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Thread: planer or drum sander or...?

  1. #1
    Join Date
    Jun 2018
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    Pennsauken, NJ
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    Default planer or drum sander or...?

    Folks,

    I've been playing around with doing some v-carved items. it's not that I want to sell stuff at craft fairs. i know a few people who already do that an am looking to sell "stuff" wholesale to these people. i've found that wood stock, (even the "good" stuff from someplace like Rockler) isn't very flat. See the attached photo. The skull is 8" tall x 5" wide so any variations from side to side are obvious. This partuicular piece of wood was only off by about .05-.07 from left to right, varying a bit from top to bottom. Another test run (four of a similar skull) had details completely missing, or cut much too deeply between the different units. Even though we're only talking about a few hundreths of an inch variation, the v cuts just don't look good. and yes, I am making sure that there isn't any crud under the blank. The very first one of these that I cut was even worse because of "stuff" under the blank.

    On other non-symetrical designs, the variations on the blank aren't as noticable.

    Would a planer be a good investment to get this stuff as flat as possible, or would a drum sander be a better tool? I make electrical signs so wood is a new area for me. Ask me about steel, lighting, concrete etc and I have half a clue. Wood, not so much.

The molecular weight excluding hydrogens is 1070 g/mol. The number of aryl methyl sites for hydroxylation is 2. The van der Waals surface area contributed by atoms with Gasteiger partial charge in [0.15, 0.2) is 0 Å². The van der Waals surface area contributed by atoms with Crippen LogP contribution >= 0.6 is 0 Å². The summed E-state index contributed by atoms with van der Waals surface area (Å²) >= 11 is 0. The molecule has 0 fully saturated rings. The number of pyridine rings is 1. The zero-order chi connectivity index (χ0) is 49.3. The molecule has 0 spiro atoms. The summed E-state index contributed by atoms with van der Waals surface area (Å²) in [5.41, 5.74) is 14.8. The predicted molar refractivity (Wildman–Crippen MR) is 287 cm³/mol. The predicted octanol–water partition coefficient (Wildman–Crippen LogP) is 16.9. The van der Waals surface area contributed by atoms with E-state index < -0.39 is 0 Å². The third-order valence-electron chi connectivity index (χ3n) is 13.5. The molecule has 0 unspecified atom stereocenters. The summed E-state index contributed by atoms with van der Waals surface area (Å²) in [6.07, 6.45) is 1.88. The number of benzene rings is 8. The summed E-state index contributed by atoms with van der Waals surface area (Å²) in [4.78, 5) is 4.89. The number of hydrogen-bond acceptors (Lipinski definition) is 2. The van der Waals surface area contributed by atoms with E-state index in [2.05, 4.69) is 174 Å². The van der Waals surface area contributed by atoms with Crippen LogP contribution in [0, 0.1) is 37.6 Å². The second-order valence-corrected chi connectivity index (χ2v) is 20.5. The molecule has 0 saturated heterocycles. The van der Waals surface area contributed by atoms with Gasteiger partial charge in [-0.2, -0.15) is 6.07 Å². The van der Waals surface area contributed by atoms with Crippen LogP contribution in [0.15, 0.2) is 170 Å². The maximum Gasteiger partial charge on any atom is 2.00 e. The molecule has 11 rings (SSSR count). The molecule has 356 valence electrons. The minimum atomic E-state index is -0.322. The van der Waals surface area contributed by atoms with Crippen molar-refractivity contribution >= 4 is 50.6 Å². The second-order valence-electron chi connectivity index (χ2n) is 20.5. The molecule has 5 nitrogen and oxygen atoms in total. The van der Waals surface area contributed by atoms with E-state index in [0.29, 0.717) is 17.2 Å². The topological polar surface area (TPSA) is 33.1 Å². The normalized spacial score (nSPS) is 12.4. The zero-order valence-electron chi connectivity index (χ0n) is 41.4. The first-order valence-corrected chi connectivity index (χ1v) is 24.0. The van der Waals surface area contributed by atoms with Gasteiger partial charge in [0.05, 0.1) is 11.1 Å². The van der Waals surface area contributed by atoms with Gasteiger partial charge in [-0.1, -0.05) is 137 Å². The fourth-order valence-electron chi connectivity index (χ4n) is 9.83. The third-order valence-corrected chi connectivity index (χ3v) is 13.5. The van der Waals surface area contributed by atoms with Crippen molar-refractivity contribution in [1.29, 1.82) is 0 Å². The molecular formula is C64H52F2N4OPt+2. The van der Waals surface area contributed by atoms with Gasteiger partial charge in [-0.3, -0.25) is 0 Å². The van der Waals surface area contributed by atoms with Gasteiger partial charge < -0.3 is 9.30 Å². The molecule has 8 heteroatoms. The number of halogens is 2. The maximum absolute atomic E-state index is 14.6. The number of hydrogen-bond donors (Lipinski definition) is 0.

black sugar skull reject.jpg

  2. #2
    Join Date
    Oct 2013
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    3rd rock
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    Default

    No, a planer or drum sander isn't intended to flatten, it's to smooth the surface. On both of these machines, the infeed/outfeed rollers will press the cupping out of the board, and as it exits, the cup rebounds.
    A jointer is intended to make boards flat, or try what I do, and on intricate designs, I have a 3" surfacing bit that I run over the face to flatten it before running the engraving. Using this method, ensures the board is parallel to the v-bit and gantry, even if there's crud underneath.
    Tah-Dah

  3. #3
    Join Date
    Jun 2018
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    Pennsauken, NJ
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    8ball,

    I was afraid of that. As i said in the OP, I'm more experienced with metal and illuminated signs. Working with wood is fairly new territory for me. I do have a couple of surfacing bits - 1.25" that came with the machine and a 2". The 2" was a good investment because it dropped my bed surfacing time from ~45 minutes to just over 20 minutes. Maybe next year I'll put a 2.5" or 3" surfacing bit into the shop budget.

    Thank You!

  4. #4
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    Jun 2018
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    BTW, what feed rates and rotation speeds do you use to flatten slabs? i did a piece of Fir last evening and ran it at 3.5 IPS with12500 RPM. I think I could have run it much faster but since it was a first try I went fairly slow. IIRC it took about 8-9 minutes for a piece that was 9" x 45". I'm reclaiming some old furniture pieces for some signs.